skip navigation

Sauer Named Head Coach of 2016 U.S. National Sled Hockey Team

By, 07/06/15, 11:00AM MDT


Support Staff Also Named; National Team Tryouts to Take Place at Northtown Sports Center in Amherst, New York, July 12-13

USA Hockey announced today that Jeff Sauer (Madison, Wis.) will serve as head coach of the 2015-16 U.S. National Sled Hockey Team. Last season, Sauer led Team USA to an undefeated 12-1-0-0 (W-OTW-OTL-L) record that culminated with a gold medal at the 2015 International Paralympic Committee Ice Sledge Hockey World Championship in Buffalo, New York. He also served as head coach of the U.S. Paralympic Sled Hockey Team that claimed gold at the 2014 Paralympic Winter Games in Sochi, Russia.

"Jeff has been instrumental in the success of the U.S. National Sled Hockey Team over the last several seasons," said Dan Brennan, director of inline and sled hockey for USA Hockey, who will also serve as general manager of the 2015-16 U.S. National Sled Hockey Team. "He has played an important role not only in the development of our players, but the sport as a whole, and we look forward to another season with him behind the bench."

"It is an honor to continue with this outstanding group of hockey players," said Sauer. "With our success in the past, each season brings new challenges and expectations. I look forward to our program's continued development and success."

Since taking the helm in 2011, Sauer has guided Team USA to a 41-3-1-11 (W-OTW-OTL-L) record that includes reaching the championship game of every major international competition and titles in five major international events, including the 2012 IPC Ice Sledge Hockey World Championship in Hamar, Norway; the 2012 World Sled Hockey Challenge in Calgary, Alberta; the 2014 Paralympic Winter Games in Sochi, Russia; the 2015 World Sled Hockey Challenge in Leduc, Alberta; and the 2015 IPC Ice Sledge Hockey World Championship in Buffalo, New York.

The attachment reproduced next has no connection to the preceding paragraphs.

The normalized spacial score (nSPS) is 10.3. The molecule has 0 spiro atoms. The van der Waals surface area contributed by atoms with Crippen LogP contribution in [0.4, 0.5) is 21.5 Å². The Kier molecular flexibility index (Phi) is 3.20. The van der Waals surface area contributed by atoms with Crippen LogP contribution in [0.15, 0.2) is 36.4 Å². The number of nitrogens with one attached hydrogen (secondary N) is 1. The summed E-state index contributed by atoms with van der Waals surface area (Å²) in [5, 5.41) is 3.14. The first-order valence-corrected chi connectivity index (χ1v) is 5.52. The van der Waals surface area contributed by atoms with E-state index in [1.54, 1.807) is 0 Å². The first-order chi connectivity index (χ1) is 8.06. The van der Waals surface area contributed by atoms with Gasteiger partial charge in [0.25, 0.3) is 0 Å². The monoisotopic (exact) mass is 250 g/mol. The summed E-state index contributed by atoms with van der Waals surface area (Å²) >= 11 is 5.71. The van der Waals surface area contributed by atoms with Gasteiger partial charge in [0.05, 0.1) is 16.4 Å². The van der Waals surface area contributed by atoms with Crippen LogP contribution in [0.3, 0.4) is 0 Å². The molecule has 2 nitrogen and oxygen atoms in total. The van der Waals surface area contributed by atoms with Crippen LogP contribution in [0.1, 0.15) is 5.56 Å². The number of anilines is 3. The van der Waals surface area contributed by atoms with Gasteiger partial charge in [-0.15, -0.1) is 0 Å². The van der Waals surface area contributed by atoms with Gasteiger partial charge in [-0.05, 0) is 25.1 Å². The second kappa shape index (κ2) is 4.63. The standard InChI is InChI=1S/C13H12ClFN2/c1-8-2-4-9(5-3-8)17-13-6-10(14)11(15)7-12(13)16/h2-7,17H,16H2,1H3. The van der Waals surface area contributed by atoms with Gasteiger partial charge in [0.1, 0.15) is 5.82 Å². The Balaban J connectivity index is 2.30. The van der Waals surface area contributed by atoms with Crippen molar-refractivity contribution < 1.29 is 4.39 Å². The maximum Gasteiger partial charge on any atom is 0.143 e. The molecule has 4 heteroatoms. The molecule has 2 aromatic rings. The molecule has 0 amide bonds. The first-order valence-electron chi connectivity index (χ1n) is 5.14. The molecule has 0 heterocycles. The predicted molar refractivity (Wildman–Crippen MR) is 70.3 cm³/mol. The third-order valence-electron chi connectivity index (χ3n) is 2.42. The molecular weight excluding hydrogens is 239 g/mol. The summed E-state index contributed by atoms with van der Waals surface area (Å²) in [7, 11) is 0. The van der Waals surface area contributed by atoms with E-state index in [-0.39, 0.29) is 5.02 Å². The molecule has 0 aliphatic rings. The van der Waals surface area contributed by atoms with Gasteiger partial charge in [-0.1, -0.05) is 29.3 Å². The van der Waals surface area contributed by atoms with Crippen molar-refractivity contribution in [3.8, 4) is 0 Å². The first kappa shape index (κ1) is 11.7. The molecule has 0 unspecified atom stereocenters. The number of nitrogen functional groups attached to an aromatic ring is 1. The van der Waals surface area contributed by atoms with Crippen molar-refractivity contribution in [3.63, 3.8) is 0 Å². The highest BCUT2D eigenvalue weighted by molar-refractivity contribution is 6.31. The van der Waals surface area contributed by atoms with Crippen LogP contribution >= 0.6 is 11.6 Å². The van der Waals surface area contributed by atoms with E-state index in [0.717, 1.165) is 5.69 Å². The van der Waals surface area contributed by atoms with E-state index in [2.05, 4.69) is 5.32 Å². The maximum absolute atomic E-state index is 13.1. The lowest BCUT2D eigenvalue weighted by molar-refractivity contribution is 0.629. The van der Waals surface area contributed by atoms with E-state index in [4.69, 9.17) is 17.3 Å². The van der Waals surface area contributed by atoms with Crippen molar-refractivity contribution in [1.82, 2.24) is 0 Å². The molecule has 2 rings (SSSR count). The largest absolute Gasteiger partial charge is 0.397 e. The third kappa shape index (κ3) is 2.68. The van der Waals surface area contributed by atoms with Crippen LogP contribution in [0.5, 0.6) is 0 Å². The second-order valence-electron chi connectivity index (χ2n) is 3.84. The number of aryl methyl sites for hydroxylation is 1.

Inducted into the U.S. Hockey Hall of Fame in 2014, Sauer continues to add to his coaching legacy. This past April, he led the U.S. Deaflympic Hockey Team to a bronze medal at the 18th Winter Deaflympics in Khanty-Mansiysk, Russia. He was also behind Team USA’s bench at the 16th Winter Deaflympics in Salt Lake City, Utah, where the U.S. claimed gold.

In addition to serving as head coach of the U.S. Men's National Team at the 1995 International Ice Hockey Federation Men's World Championship in Stockholm, Sweden, Sauer's illustrious 31-year NCAA Division I college coaching career featured 655 wins (10th all-time) and two national championships, both of which came during his tenure with the University of Wisconsin (1983, 1990). Sauer led Wisconsin to three NCAA Men’s Frozen Four appearances, 12 NCAA tournament berths, six Western Collegiate Hockey Association playoff titles, and two WCHA regular-season crowns in 20 seasons (1982-2002). He also spent 11 years (1971-82) as head coach of the men’s ice hockey team at his alma mater, Colorado College, where he was twice named WCHA Coach of the Year (1972, 1975).

National Team Support Staff, Developmental Team Staff Named

USA Hockey also announced today its support staff for the 2015-16 U.S. National Sled Hockey Team, including athletic trainer Mike Cortese (Boynton Beach, Fla.), equipment manager Joel Isaacson(Houghton, Mich.), and team physician Mike Uihlein (Grafton, Wis.). Cortese, Isaacson, and Uihlein have been staff members for the past three seasons.

The U.S. National Developmental Sled Hockey Team also revealed its staff today for the upcoming season. Jeremy Kennedy (Colorado Springs, Colo.), manager of disabled hockey for USA Hockey, will return as general manager while Mike MacMillan (Buffalo, Minn.), USA Hockey's national coach-in-chief, will again serve as head coach. Former U.S. Paralympic Sled Hockey Team members Kip St. Germaine(East Falmouth, Mass.) and Mike Blabac (Hamburg, N.Y.) return as associate head coach and assistant coach. Rounding out the staff is physiotherapist Rett Talbot (Delray Beach, Fla.) and equipment manager Bill Sandberg (Parker, Colo.).

2015-16 U.S. National Sled Hockey Team Tryouts Begin Sunday

Tryouts for the 2015-16 U.S. National Sled Hockey Team will take place July 12-13 at Northtown Center in Williamsville, New York.

Sixty-five players, including all 17 members of the 2015 U.S. National Sled Hockey Team, are expected to try out for the national team. The players will be divided into four teams and play two scrimmages per day.

Both the U.S. National Sled Hockey Team and U.S. National Developmental Sled Hockey Team rosters will be announced on July 17.